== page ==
Get Them Comfortable With The Surroundings

As well as having your basic obedience under your belt, you’ll also want to have a good relationship with your dog, otherwise, if they don’t consider you as a friend or family, then they won’t respect you out in the field and may become more likely to not listen to your commands. 

You’ll want to begin with taking them out into your local environment, preferably a field where there are lots for them to see and take in so they can get comfortable in their surroundings.

However, you must keep your dog on the leash during this time. 

Try to find an area that has a handful of other prey that may entice them such as snakes, skunks, or anything else that may move through fields, and correct them when they try to pull and chase them as they’ll need to learn that this is not the prey they are after. 

Once they have learned to resist chasing everything they come across and you have good faith in them, then you can let them off the leash and allow them to run loose on your outings during your training sessions in the field. 

Introduce The Coyote To Your Training

Now it’s time to introduce a coyote to your training and you can do this by baiting some into the area or either calling them in, but ensuring your dog is tied up in a safe location away from the coyote but where they can still see them.

You’ll also need to make sure your dog is a safe- distance away from your gun to protect their hearing, but if you’re unsure you can put cotton balls in the area to dampen the noise of the gunshot.

You may need to take some time whilst your dog becomes well adjusted to the sound of gunshots. Make sure the coyote is within the eyesight of your dog and shoot it down where they can see it.

It’s now time to release your dog and see if he can find the downed coyote on his own. Once the dog does find the dead coyote, make sure to give them plenty of appraisals so they can understand what you want them to do next time.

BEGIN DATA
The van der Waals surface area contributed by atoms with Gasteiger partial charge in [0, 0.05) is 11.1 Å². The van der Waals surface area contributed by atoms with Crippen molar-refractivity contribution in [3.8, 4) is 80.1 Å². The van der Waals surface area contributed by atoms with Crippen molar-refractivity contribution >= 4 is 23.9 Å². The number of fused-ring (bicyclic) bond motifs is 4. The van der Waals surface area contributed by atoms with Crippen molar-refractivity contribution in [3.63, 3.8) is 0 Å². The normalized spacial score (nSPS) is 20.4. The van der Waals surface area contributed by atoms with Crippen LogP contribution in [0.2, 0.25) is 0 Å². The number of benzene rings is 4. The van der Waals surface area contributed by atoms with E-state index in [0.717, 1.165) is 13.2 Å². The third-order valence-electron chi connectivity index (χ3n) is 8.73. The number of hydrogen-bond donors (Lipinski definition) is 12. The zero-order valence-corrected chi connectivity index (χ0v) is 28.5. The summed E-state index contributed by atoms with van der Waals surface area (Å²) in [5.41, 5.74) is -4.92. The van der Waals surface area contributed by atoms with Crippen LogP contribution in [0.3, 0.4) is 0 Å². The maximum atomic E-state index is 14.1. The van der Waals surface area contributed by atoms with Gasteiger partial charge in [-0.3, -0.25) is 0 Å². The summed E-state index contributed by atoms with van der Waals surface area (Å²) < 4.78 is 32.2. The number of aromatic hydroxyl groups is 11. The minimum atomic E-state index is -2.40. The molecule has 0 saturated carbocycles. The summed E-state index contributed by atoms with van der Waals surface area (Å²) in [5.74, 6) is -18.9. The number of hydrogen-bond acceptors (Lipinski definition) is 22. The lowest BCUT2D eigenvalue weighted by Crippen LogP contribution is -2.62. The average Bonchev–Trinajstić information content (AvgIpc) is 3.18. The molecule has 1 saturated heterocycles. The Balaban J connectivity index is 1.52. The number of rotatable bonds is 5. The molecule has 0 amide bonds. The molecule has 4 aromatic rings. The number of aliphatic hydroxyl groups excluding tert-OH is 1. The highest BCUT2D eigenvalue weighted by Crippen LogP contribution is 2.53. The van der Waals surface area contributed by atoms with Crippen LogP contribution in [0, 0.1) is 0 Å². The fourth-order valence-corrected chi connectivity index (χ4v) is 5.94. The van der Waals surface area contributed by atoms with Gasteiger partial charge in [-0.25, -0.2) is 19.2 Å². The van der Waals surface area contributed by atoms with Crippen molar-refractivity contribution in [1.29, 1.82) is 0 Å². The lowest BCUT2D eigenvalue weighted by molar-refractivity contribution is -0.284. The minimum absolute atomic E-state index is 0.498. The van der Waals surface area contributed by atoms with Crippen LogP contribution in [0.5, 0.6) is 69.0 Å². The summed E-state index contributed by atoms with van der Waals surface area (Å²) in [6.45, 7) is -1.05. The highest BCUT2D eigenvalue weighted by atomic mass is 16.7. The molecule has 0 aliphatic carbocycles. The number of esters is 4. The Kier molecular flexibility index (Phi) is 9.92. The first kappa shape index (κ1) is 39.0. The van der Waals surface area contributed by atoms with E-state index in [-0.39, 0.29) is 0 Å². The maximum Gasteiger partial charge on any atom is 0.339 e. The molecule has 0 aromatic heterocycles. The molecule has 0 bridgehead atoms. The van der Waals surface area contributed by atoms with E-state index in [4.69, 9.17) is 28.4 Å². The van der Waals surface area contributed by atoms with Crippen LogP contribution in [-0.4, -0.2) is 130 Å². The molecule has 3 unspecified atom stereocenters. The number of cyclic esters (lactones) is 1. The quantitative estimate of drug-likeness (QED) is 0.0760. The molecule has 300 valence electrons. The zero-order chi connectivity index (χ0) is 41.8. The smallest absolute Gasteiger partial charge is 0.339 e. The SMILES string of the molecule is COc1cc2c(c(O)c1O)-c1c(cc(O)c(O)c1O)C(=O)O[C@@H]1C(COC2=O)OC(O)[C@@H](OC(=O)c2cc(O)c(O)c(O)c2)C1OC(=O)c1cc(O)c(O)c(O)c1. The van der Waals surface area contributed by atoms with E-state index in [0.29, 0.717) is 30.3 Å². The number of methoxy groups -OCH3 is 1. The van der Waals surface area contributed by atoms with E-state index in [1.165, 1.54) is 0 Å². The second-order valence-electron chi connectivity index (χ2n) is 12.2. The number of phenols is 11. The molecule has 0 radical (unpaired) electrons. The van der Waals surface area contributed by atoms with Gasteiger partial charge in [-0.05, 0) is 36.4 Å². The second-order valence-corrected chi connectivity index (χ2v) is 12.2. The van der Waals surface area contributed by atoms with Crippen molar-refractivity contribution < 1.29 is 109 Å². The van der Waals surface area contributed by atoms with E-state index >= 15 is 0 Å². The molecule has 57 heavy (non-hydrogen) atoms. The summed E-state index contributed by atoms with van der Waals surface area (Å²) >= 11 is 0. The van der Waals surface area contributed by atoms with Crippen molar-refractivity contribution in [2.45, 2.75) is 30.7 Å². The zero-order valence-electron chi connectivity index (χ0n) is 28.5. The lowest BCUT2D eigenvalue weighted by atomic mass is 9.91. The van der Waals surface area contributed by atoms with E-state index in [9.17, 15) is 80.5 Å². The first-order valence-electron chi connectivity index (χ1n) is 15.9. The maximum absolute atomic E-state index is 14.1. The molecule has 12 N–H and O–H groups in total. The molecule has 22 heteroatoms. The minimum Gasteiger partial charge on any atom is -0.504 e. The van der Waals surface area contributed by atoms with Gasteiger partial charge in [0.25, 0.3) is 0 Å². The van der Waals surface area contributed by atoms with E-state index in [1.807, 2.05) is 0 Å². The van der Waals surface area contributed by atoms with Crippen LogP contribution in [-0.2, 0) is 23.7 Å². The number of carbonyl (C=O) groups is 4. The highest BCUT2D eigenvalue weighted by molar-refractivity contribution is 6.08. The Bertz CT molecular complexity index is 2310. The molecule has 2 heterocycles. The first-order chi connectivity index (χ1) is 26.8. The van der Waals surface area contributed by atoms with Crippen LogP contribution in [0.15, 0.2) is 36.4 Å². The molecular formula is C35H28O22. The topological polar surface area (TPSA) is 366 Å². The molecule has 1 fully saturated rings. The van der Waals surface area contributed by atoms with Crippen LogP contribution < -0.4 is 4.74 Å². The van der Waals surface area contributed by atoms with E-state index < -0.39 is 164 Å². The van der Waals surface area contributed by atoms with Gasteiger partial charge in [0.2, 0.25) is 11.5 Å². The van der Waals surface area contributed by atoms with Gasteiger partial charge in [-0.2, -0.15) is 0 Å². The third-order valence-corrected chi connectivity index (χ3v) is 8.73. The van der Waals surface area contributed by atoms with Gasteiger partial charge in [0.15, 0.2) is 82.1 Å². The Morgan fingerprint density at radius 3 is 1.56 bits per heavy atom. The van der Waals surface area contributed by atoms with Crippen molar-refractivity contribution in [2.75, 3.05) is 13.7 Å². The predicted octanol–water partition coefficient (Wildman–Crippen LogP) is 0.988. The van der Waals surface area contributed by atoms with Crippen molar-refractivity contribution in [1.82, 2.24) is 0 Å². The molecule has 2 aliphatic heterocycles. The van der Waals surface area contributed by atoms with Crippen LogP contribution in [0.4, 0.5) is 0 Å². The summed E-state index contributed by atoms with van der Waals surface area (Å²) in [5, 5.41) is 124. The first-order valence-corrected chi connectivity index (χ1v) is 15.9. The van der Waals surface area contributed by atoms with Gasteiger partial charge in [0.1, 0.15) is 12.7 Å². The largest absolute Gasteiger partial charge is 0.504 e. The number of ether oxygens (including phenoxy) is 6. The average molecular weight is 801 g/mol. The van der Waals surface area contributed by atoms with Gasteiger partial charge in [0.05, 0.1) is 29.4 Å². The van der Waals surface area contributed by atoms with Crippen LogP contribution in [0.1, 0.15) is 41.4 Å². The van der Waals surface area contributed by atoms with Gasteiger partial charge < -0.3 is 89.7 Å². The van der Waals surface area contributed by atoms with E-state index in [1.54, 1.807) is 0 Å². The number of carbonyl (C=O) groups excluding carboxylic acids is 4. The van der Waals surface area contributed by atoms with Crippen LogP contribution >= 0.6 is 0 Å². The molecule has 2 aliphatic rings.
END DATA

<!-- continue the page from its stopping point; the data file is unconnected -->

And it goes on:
Then either you or a friend can drag the shot coyote along the floor to create a scent trail for your dog to track and allow your dog to find coyote scents and track them over long distances.

You will need to put your dog back on a leash or tie them in a safe location whilst you do this. 

Before you allow your dog to run free whilst coyote hunting, try to practice your recall with them with and without distractions around them so you know they’ll return to you when you command them to.


Once you’ve practiced enough times, you’ll find you and your dog have fabricated a good partnership to be able to hunt coyotes together.

If you don’t have full confidence in your hunting dog as of yet, then try to go out hunting with other coyote hunting dogs that you may have or those of friends. 

You’ll be able to use your dog as a decoy to lure coyotes into the area but they’ll also be able to immediately respond to your commands when you call them back in when you’re ready to shoot the coyote.

They’ll also be comfortable with tracking and recovering wounded animals and coyotes they may come across and deeper into their hunting career they will have encountered a few fights with coyotes and hopefully come off as the stronger contender. 

We would highly recommend using a tracking or GPS collar on your dog, especially if you hunt on a large bit of land as hunting dogs can end up running an awful lot of miles and can sometimes run too far from your sight or from where they can hear you. 

Whilst your dog may now be able to hunt with you, don’t hesitate to return to practicing coyote hunting with your dog if they need a bit of a refresh.

You’ll also want to make sure you keep a good connection with your dog and always reward them when they’ve done well when out in the field and make them feel appreciated when they return home with you, after all, dogs are a man’s best friend. 

Daniel Johnson